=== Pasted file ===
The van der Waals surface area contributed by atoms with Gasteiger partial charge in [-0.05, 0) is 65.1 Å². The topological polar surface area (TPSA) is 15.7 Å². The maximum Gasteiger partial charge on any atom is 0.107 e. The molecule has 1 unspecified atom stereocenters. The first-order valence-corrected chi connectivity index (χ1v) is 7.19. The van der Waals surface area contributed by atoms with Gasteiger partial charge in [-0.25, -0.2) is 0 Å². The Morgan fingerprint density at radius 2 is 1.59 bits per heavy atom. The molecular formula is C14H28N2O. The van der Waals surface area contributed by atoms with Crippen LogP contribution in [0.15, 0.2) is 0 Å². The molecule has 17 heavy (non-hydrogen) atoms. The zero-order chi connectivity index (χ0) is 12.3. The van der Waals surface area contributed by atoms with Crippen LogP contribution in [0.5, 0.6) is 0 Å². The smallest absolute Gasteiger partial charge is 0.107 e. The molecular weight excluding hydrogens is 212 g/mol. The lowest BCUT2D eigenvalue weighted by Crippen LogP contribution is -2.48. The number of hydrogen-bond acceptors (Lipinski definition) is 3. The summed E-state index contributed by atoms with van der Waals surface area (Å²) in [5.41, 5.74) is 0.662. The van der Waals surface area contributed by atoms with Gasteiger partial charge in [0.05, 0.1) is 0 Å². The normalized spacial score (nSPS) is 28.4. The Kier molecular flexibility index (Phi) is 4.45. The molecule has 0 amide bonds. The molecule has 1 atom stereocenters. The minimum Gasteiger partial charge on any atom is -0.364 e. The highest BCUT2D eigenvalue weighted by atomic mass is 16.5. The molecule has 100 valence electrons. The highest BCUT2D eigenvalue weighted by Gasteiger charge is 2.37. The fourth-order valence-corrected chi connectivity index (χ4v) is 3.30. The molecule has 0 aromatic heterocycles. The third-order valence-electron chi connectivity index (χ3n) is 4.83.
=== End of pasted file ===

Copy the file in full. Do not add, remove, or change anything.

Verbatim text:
The van der Waals surface area contributed by atoms with Gasteiger partial charge in [-0.05, 0) is 65.1 Å². The topological polar surface area (TPSA) is 15.7 Å². The maximum Gasteiger partial charge on any atom is 0.107 e. The molecule has 1 unspecified atom stereocenters. The first-order valence-corrected chi connectivity index (χ1v) is 7.19. The van der Waals surface area contributed by atoms with Gasteiger partial charge in [-0.25, -0.2) is 0 Å². The Morgan fingerprint density at radius 2 is 1.59 bits per heavy atom. The molecular formula is C14H28N2O. The van der Waals surface area contributed by atoms with Crippen LogP contribution in [0.15, 0.2) is 0 Å². The molecule has 17 heavy (non-hydrogen) atoms. The zero-order chi connectivity index (χ0) is 12.3. The van der Waals surface area contributed by atoms with Crippen LogP contribution in [0.5, 0.6) is 0 Å². The smallest absolute Gasteiger partial charge is 0.107 e. The molecular weight excluding hydrogens is 212 g/mol. The lowest BCUT2D eigenvalue weighted by Crippen LogP contribution is -2.48. The number of hydrogen-bond acceptors (Lipinski definition) is 3. The summed E-state index contributed by atoms with van der Waals surface area (Å²) in [5.41, 5.74) is 0.662. The van der Waals surface area contributed by atoms with Gasteiger partial charge in [0.05, 0.1) is 0 Å². The normalized spacial score (nSPS) is 28.4. The Kier molecular flexibility index (Phi) is 4.45. The molecule has 0 amide bonds. The molecule has 1 atom stereocenters. The minimum Gasteiger partial charge on any atom is -0.364 e. The highest BCUT2D eigenvalue weighted by atomic mass is 16.5. The molecule has 100 valence electrons. The highest BCUT2D eigenvalue weighted by Gasteiger charge is 2.37. The fourth-order valence-corrected chi connectivity index (χ4v) is 3.30. The molecule has 0 aromatic heterocycles. The third-order valence-electron chi connectivity index (χ3n) is 4.83.